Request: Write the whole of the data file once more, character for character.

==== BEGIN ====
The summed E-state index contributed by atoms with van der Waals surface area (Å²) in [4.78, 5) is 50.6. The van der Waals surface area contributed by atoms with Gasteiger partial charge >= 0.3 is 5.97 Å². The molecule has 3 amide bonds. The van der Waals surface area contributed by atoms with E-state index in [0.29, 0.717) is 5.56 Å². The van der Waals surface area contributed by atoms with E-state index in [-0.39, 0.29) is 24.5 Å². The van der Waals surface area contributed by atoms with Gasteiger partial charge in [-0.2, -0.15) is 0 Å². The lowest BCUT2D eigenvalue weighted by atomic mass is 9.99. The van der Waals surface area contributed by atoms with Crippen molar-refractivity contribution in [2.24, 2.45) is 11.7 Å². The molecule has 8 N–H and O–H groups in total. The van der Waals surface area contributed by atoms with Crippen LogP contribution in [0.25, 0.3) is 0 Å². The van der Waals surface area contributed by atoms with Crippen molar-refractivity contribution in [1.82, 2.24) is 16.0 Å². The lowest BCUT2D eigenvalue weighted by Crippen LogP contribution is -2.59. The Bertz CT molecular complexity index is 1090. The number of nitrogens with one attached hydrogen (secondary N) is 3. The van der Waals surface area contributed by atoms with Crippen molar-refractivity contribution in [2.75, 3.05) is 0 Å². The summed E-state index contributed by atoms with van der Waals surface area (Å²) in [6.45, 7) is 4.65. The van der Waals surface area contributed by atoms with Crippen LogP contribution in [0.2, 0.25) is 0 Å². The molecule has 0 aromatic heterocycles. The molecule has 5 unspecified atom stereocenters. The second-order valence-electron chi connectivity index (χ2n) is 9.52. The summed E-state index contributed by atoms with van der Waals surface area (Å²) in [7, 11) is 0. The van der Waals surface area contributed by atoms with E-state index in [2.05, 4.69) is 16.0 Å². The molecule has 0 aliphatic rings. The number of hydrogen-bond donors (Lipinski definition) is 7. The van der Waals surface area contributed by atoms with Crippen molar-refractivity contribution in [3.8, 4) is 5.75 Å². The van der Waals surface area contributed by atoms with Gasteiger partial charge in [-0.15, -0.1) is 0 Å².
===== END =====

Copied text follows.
The summed E-state index contributed by atoms with van der Waals surface area (Å²) in [4.78, 5) is 50.6. The van der Waals surface area contributed by atoms with Gasteiger partial charge >= 0.3 is 5.97 Å². The molecule has 3 amide bonds. The van der Waals surface area contributed by atoms with E-state index in [0.29, 0.717) is 5.56 Å². The van der Waals surface area contributed by atoms with E-state index in [-0.39, 0.29) is 24.5 Å². The van der Waals surface area contributed by atoms with Gasteiger partial charge in [-0.2, -0.15) is 0 Å². The lowest BCUT2D eigenvalue weighted by atomic mass is 9.99. The van der Waals surface area contributed by atoms with Crippen molar-refractivity contribution in [2.24, 2.45) is 11.7 Å². The molecule has 8 N–H and O–H groups in total. The van der Waals surface area contributed by atoms with Crippen LogP contribution in [0.25, 0.3) is 0 Å². The van der Waals surface area contributed by atoms with Crippen molar-refractivity contribution in [1.82, 2.24) is 16.0 Å². The lowest BCUT2D eigenvalue weighted by Crippen LogP contribution is -2.59. The Bertz CT molecular complexity index is 1090. The number of nitrogens with one attached hydrogen (secondary N) is 3. The van der Waals surface area contributed by atoms with Crippen molar-refractivity contribution in [2.75, 3.05) is 0 Å². The summed E-state index contributed by atoms with van der Waals surface area (Å²) in [6.45, 7) is 4.65. The van der Waals surface area contributed by atoms with Crippen LogP contribution in [0.2, 0.25) is 0 Å². The molecule has 0 aromatic heterocycles. The molecule has 5 unspecified atom stereocenters. The second-order valence-electron chi connectivity index (χ2n) is 9.52. The summed E-state index contributed by atoms with van der Waals surface area (Å²) in [7, 11) is 0. The van der Waals surface area contributed by atoms with E-state index in [2.05, 4.69) is 16.0 Å². The molecule has 0 aliphatic rings. The number of hydrogen-bond donors (Lipinski definition) is 7. The van der Waals surface area contributed by atoms with Crippen molar-refractivity contribution in [3.8, 4) is 5.75 Å². The van der Waals surface area contributed by atoms with Gasteiger partial charge in [-0.15, -0.1) is 0 Å².